The government’s plans to stabilise the economy through reducing the public deficit by 11% have placed the cost of the economic crisis on the shoulders of the disadvantaged.
It is evident that the proposals are designed to satisfy banks and employers by compromising with the neoliberal designs that prevail in the EU.
If there had been earlier mobilisations the government would not have dared to present the measures announced and would have had to cut elsewhere. It would have had to seek income where the money really is – on the bench, through corporate taxes, inheritance, hedge funds etc.
We believe it is a mistake to continue ‘negotiating’ labour reform, which is simply a concession to employers. The only possiblility for correcting this situation is to fight this economic aggression through social confrontation, to continue and expand protests to all sectors.
These great evils can only be treated with great remedies, and such remedies do not include, of course, a 24-hour general strike which, assuming that UGT and CCOO (the two major reformist unions in Spain) dared to actually convene one, would act only as a giant safety valve for employee discontent.
An indefinite general strike paralysing the country until the government withdraws anti-worker and anti-social actions would by contrast act as a binder for workers to recover their class consciousness and act together, with an eye to the destruction of the capitalist system through social revolution which is the only truly effective medicine against congenital diseases of the system.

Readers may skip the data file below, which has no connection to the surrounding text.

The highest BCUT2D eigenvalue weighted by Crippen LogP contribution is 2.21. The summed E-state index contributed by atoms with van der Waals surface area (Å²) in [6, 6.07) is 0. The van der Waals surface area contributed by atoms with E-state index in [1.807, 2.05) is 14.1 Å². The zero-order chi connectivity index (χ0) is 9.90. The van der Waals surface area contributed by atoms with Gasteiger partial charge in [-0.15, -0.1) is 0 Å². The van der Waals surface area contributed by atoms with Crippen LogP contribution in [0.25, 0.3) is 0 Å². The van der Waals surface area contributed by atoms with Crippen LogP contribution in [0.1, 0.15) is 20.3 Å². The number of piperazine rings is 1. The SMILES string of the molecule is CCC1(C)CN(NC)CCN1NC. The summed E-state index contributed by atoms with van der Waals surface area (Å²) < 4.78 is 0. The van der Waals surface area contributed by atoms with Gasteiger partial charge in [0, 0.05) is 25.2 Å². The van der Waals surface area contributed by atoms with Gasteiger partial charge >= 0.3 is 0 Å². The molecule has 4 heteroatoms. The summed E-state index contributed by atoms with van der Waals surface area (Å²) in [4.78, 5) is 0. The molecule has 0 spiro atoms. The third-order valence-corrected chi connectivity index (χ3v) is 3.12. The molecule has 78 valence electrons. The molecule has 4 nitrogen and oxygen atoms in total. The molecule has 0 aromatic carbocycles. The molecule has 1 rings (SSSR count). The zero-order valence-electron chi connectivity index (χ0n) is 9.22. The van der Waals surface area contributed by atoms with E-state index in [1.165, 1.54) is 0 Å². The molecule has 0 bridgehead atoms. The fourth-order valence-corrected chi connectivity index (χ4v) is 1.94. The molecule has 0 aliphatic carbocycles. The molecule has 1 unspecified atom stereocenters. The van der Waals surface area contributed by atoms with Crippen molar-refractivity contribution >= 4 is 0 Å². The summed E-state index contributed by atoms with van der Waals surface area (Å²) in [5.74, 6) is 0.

This is a point that workers would do well to heed, beyond the borders of Spain.
Even in Greece, where action has become riotous, it has not come close to being revolutionary. In other countries, where the radical tradition is presently much weaker, the one-day strike will undoubtedly remain the tactic of choice.
Union leaders can turn action on and off like a tap, continuing to appear up for a fight whilst readying for backroom concessions to the bosses.
As an example, take PCS’s response to the budget. Rightly, they criticise measures that “will punish the poorest in society for an economic crisis caused by financial speculators.” But, in their stead, they suggest “closing the tax gap.” The reformist stance doesn’t question the framework of capitalism but only hopes to make it “fairer.”
But, as the CNT note in an editorial for their periodical, capitalism is inherently unfair;
At the end of the day, the problem lies in the balance of power between two social classes with conflicting interests – the bourgeois class, which holds exclusive ownership of the means of production and distribution, and the proletarian class, which has no more than their manual and intellectual labour to sell as dearly as possible. The salary of the employee, and therefore the worker himself, is just another cost of production like machinery, electrical power or fuel.
And when the worker is considered this way, not as a human being but as a cost to be cut without a second thought, you can do with them what you will, without remorse. That is neither more nor less than what capitalists do with us now.
Creating leaders creates positions of privilege and power. Those who occupy them find themselves, by default, with interests antagonistic to the rest of the working class. It is these interests which inspire compromise and sell-outs.
Thus, whether they are openly so like the mainstream trade unions or the would-be “revolutionary leadership” of the hard left, all leaders and hierarchical power structures are inherently reformist.
If we want a hope in hell of forcing any kind of real and lasting change, we need revolution – not reform. And if we’re going to see that, then the working class must be self-organised through mass participation.
As the CNT know, through experience, this really is “the only truly effective medicine against congenital diseases of the system.”